The patient experience is the bedrock of any healthcare practice. It's the cornerstone of loyalty. Quality experiences are what keep patients coming back.
But creating those experiences demands rigor and consistency.
Nobody knows that better than Cherie Lytle, the Patient Experience Manager at Children’s Hospital & Medical Center in Omaha, Nebraska, and Kari Kunze, the hospital’s Radiology Diagnostics manager. They led a two-year initiative to perfect their Radiology Department’s care and service.
Here are their five essential tips that will help YOUR facility perfect the patient experience.
Keep Your Brand’s Promise
The first step toward a great patient experience? Cherie sums it up neatly: your facility must keep its promise.
“You need to be asking: what is your organization's promise?” Cherie says. “What do customers expect from you?”
Your brand promise is the cumulative result of your organization’s marketing efforts and its history with the community. It informs your patients’ expectations.
Once you understand that promise, it’s imperative to keep it. If you don’t, you leave customers feeling disoriented, and maybe even outraged.
Cherie raises the example of Disneyland.
Disneyland promises an immersive, magical experience for children, where they get to see their favorite characters come to life.
“So what would happen if you saw an actor dressed as Cinderella, with a cigarette in her mouth?” Cherie asks. “You’d be traumatized! That's not Cinderella, right? That’s a broken promise from Disney.”
Disneyland would never allow that to happen, and neither should your organization.
Incongruities like that will cost you customers. A facility that promises convenience in a television ad can’t have excessive wait-times; an imaging clinic with extensive marketing materials depicting friendly staff members working with children shouldn’t have surly radiologists.
“We have a lot of opportunities in everything we do every single day to uphold the promise or to break the promise,” Cherie says. “For us, it comes down to making the right choices.”
Look at your marketing materials for a sense of the image you project to the world, then ask yourself if reality consistently aligns with that image. If not, you may have some work to do.
Perfect Your Non-Clinical Interactions
Clinical know-how will always be a part of a health brand’s promise. But these days, that’s not enough to win loyalty from patients.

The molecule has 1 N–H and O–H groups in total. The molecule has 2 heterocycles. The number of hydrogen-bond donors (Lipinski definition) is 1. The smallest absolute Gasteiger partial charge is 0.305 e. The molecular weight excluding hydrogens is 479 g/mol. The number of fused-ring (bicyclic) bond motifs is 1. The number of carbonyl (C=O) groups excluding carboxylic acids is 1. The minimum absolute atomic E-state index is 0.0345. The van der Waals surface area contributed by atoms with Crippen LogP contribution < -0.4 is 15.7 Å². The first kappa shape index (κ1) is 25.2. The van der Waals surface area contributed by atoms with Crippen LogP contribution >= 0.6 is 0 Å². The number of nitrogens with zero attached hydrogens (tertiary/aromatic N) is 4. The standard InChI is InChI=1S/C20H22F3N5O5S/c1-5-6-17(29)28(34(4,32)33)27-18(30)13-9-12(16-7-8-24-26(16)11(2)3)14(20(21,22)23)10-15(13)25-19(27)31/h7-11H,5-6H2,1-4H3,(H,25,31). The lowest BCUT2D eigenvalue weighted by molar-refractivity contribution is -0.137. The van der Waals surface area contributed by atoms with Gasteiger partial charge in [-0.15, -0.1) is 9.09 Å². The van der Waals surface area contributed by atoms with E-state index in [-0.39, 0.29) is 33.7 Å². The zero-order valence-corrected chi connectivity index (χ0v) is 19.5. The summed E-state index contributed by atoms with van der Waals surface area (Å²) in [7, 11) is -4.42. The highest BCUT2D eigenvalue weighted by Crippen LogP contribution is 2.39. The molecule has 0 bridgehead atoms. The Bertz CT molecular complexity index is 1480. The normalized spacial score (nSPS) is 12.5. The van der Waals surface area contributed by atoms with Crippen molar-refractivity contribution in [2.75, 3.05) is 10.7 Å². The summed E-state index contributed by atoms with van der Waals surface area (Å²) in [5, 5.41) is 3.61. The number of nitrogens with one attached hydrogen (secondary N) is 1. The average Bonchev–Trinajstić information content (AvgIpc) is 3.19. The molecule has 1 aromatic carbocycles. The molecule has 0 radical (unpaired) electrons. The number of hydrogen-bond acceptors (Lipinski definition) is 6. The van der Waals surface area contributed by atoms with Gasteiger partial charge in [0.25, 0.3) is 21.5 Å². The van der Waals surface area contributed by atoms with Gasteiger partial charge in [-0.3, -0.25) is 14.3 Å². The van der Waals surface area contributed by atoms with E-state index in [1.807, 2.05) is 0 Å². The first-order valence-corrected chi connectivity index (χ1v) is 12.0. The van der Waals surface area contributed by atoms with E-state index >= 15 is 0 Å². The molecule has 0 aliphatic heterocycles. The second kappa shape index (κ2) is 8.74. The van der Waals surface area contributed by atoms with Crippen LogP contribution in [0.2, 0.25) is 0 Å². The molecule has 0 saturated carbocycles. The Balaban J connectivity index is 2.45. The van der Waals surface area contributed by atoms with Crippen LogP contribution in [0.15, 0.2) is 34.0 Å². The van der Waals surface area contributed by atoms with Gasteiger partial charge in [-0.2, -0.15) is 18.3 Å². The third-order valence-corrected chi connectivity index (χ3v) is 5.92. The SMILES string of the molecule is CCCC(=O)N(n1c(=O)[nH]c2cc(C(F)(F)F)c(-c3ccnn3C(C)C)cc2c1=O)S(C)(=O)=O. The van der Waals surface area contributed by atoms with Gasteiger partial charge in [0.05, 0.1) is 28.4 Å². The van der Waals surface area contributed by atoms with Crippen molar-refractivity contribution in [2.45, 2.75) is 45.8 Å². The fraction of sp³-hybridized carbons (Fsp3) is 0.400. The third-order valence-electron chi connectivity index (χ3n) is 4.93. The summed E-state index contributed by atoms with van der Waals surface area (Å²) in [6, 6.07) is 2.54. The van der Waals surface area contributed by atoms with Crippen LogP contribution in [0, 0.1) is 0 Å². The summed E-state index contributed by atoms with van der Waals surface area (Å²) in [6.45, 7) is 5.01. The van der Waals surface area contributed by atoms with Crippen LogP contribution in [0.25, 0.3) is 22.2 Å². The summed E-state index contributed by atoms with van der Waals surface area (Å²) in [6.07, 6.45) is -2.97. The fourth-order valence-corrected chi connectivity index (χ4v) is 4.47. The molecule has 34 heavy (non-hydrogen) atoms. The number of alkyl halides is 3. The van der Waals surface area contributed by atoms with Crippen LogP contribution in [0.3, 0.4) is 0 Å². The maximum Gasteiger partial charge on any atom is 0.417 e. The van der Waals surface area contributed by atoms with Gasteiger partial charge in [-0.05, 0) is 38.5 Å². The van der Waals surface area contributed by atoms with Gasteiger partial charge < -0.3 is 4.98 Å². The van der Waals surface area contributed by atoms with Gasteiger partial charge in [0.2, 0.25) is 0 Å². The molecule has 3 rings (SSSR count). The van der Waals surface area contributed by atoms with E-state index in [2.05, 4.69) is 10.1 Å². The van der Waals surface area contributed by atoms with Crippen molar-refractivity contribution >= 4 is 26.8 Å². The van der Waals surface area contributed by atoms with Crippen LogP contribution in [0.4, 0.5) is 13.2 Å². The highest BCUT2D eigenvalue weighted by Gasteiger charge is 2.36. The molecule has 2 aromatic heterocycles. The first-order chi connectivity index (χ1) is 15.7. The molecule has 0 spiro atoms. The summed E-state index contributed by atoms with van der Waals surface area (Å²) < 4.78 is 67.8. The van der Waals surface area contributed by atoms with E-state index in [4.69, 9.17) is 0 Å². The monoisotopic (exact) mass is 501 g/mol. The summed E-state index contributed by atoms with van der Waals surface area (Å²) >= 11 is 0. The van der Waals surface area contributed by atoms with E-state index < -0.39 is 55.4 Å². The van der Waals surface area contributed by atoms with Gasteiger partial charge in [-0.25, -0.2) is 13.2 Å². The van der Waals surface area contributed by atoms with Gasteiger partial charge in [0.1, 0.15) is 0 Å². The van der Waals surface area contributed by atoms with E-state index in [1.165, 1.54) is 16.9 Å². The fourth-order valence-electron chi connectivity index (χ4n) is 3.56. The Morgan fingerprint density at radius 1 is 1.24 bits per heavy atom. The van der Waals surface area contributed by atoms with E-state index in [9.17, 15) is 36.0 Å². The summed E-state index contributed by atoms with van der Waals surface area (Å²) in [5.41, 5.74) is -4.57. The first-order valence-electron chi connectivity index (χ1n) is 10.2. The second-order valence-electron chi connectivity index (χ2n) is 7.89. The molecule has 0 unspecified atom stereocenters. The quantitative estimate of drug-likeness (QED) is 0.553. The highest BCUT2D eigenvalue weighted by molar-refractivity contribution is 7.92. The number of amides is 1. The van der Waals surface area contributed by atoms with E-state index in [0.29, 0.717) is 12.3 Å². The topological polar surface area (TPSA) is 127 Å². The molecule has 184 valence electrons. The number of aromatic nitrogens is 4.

As Cherie puts it, “They expect us to have medical expertise. It's why they are with us. It’s non-negotiable. But we don’t get a gold star for it.”
Expertise is the minimum point of entry for practice. The modern patient expects so much more. They want value and they want convenience in addition to quality. Most importantly, they want to feel that they’re being respected as a human being. That puts pressure on every occasion when staff members interact with patients.
“Every single interaction matters,” Cherie says, “From when they park their cars to the time in the waiting room. Not just the medical interactions, not just the time in an imaging suite. Every single moment is important.”
Are you getting these moments right? Is it easy for patients to book an appointment? Will they get a friendly greeting when they come through the door? If patients dispute a bill, what kind of attitude can they expect from your staff?
These interactions may not directly affect care. But they’ll stick in a patient’s mind – for better and for worse.
Get Everyone On Board
Keeping patient interactions consistently excellent will always be a daunting challenge. Kari points out that it won’t happen unless your staff feels personally invested in the effort.
“It’s constant work every day, every person, every time,” Kari says, “and we need to make sure that the team knows they have the power to make or break the patient experience.”
Everyone in your organization is extremely busy. They have to juggle many duties throughout their days. If the patient experience isn’t at the top of their mind, it will slip down the list of their priorities.